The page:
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Design and Build your own dust collection system

"If you are using tools to sand or chop then you are creating dust and debris every time you touch a tool to wood"


 

A typical shop consists of several different work stations. Areas around stationary machinery and around work benches tend to be where wood debris accumulates.

Although wood debris and dust are standard in every wood shop a dust collection system isn't. Consisting of large chunks and strips all the way down to dust particles. Managing this debris is important and there are many ways to remove it.

  • Remove debris with a broom or shop vacuum.
  • Have dust collection systems at each work station.
  • Where dust masks to filter particles
  • Use fans and open doors or windows to vent your shop.
  • Or you can simple ignore it and do nothing.

There are very few shops that are completely clean and free of dust and debris. Although almost every wood worker cleans up using a broom and dust pan but not nearly as many consider the dust and suspended particles that a broom can't remove (and often actually adds more to the air).

There have been studies recently stating the harmful or toxic affects wood dust can have. Some woods like satinwood are classified as a primary irritant while other are considered sensitizers due to the effect over extended period of time.

Aside from natural toxins wood workers need to worry about pesticides and preservatives. Most wood is labeled as being treated but some exotic wood is difficult to determine if it has been treated in any way.

View alphabetical list of wood species and health hazards each species can have.


Dust Collection Basics

Terminology

It is important to understand the technical terms associated with a dust collection system.
  • Static Pressure (SP): Is the resistance (or friction) caused by the air inside the duct. Units are measured in "Inches of water".
  • Cubic Feet per Minute (CFM): The volume of air moved in 1 minute.
  • Feet per minute (FPM): The velocity or speed of the air within the duct.
  • dBA: Measure of the relative sound intensity.
    0 dBA is barely audible while 130 dBA is considered painful.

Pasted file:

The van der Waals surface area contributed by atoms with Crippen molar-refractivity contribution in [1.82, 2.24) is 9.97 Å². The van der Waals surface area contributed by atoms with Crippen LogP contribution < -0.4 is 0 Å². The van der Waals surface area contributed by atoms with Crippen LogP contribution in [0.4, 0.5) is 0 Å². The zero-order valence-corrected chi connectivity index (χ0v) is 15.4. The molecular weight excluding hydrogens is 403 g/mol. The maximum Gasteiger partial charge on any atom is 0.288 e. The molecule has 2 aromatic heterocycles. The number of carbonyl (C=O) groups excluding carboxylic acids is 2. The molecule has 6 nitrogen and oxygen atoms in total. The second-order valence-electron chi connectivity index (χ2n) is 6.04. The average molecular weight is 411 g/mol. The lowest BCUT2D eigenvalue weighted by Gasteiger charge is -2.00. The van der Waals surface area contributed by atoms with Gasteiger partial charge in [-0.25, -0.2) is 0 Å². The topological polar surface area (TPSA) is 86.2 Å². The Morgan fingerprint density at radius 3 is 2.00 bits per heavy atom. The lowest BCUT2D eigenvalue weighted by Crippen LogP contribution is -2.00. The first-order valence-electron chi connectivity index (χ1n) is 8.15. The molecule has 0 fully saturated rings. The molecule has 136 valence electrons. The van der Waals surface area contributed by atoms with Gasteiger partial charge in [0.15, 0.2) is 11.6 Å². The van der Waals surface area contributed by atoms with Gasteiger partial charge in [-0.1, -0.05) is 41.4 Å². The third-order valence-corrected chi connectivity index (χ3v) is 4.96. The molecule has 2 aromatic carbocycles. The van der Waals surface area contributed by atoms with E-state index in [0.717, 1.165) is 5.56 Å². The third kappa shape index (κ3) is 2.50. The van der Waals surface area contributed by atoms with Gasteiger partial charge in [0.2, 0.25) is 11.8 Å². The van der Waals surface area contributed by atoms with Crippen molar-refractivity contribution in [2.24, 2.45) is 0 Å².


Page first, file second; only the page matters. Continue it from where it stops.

• Micron: Is a unit describing the size of a dust particle in this case.
    1 micron = 0.001mm

Dust collection and air filtration systems should be considered when building any wood shop. It is best if the entire system can be integrated into the shop design but this can be difficult if you are installing a system into an existing shop without totally remodeling.

Components

A central dust collection system consists of a central collection unit and ducting leading out to each machine in your shop. There are several accessories to go with your system, some are necessary others aren't.

Ductwork is usually galvanized straight pipe,
4" - 6" in diameter. It is recommended that you use 26 - 24 gauge pipe.

Plastic can be used but there are some special design features that need to be implemented. Features like:

  • Pipe needs a ground wire run inside of it.

  • The pipe should also have a ground wire wrapped around the outside of it.

Safety Note:

It is very important to ground the ducting of your dust collection system against static electricity. Metal ducting is much simpler than plastic or PVC simply because all you need to do is ground both ends of the ducting. Plastic or PVC needs a ground wire run inside the pipe and wrapped around the outside as well.

Failure to take these precautions can lead to a nasty shock or worse, a fire.


 

Steps for building your own dust collection system

Special consideration needs to be given to:

  • Traffic flow: You want to avoid having ductwork running through high traffic areas or in areas where it may affect the safe operation of power tools.